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Published 6 November 2008

Three Irish taxi drivers waiting around at Dublin airport, desperately hoping for customers, sounds like an unlikely setting for a thriller. But Rank takes this group of seemingly normal men and leads them down an increasingly dangerous path.

Overweight, scruffy Carl (Alan King) is in a spot of trouble a year after losing his wife. Crippled by debt and facing a serious gambling problem, he finds himself in the expensive lounge of Dublin crook and casino owner Jack Farrell (Bryan Murray). Self-assured and unsettlingly composed, Jack has Carl in his complete control, blackmailing him for the money he owes with a deadly sweet smile and one hand always on the handle of a battered cricket bat which has clearly seen more action off the field than on.

With his life and more sensitive parts in danger, Carl has one day to make three grand and, short of returning to the roulette table and risking losing more, has no way to do it. Confiding in fellow taxi driver and former father-in-law George Kelly (Eamonn Hunt), and the eternally optimistic (read naive), wannabe lothario Bush (John Lynn), they set about finding a way to get Carl out of his sticky situation. Within a couple of hours the group finds itself in a place it never expected, mixed up in a bank heist with a mysterious, unopened black sports bag at the centre.

Although there are moments when Rank becomes deadly serious, often with a bat or knife in hand, the play is essentially a comic-thriller with the three main characters fish out of water in Jack’s debauched world. Carl is constantly teased for his weight even in the most inappropriate of situations and Bush, completely underestimating the gangster credentials of the pair, happily amuses himself with the fact he has slept with the wife of Jack’s simple, but brutal son Freddie. However, not all is as it seems and Jack and George have a score to settle from their dark past that threatens to ruin them all.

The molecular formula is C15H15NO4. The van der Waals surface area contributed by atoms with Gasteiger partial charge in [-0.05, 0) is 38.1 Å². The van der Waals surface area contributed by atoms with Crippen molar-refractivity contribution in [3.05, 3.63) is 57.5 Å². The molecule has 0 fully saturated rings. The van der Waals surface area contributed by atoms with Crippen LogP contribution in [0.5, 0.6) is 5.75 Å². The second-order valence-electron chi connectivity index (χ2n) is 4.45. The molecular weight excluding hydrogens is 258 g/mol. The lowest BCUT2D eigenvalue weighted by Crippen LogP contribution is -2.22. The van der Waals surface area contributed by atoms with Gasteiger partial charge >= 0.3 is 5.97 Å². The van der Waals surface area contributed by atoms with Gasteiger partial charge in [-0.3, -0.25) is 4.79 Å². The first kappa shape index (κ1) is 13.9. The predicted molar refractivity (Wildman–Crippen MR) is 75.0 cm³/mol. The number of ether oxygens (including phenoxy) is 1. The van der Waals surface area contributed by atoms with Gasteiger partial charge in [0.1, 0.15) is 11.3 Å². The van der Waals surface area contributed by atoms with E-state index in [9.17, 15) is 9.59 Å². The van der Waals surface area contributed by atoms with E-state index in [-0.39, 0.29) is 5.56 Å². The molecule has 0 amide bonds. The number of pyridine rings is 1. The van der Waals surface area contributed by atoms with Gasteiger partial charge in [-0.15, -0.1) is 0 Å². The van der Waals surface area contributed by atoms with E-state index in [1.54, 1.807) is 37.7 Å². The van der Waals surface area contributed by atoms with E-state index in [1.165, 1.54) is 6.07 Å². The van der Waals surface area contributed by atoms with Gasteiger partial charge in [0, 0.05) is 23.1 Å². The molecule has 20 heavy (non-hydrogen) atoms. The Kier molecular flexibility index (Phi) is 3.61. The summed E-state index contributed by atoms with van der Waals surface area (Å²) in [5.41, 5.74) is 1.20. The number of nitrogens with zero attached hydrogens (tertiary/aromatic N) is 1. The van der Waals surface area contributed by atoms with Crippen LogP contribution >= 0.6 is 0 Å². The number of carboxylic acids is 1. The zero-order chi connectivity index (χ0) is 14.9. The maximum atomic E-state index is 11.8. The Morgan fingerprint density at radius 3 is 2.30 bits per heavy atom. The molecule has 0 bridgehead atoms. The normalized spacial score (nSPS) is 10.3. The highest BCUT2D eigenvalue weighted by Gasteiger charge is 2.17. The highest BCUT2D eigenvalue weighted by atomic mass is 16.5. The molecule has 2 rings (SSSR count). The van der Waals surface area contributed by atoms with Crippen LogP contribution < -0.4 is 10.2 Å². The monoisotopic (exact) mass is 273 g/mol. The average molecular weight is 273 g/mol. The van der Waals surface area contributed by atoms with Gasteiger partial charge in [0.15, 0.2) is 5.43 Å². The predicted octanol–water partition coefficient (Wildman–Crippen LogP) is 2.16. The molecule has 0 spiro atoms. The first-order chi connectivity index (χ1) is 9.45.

Robert Massey’s play is, like many, a comedy masking the more serious issues present. As Carl reaches rock bottom, addiction and loss are faced head on with the ever present and ever supportive George by his side. The complex relationships between each character are explored proving that, in the end, Jack’s belief that you can never really know anyone is fatally flawed, causing a mistake that loses him much more than he ever bargained for.



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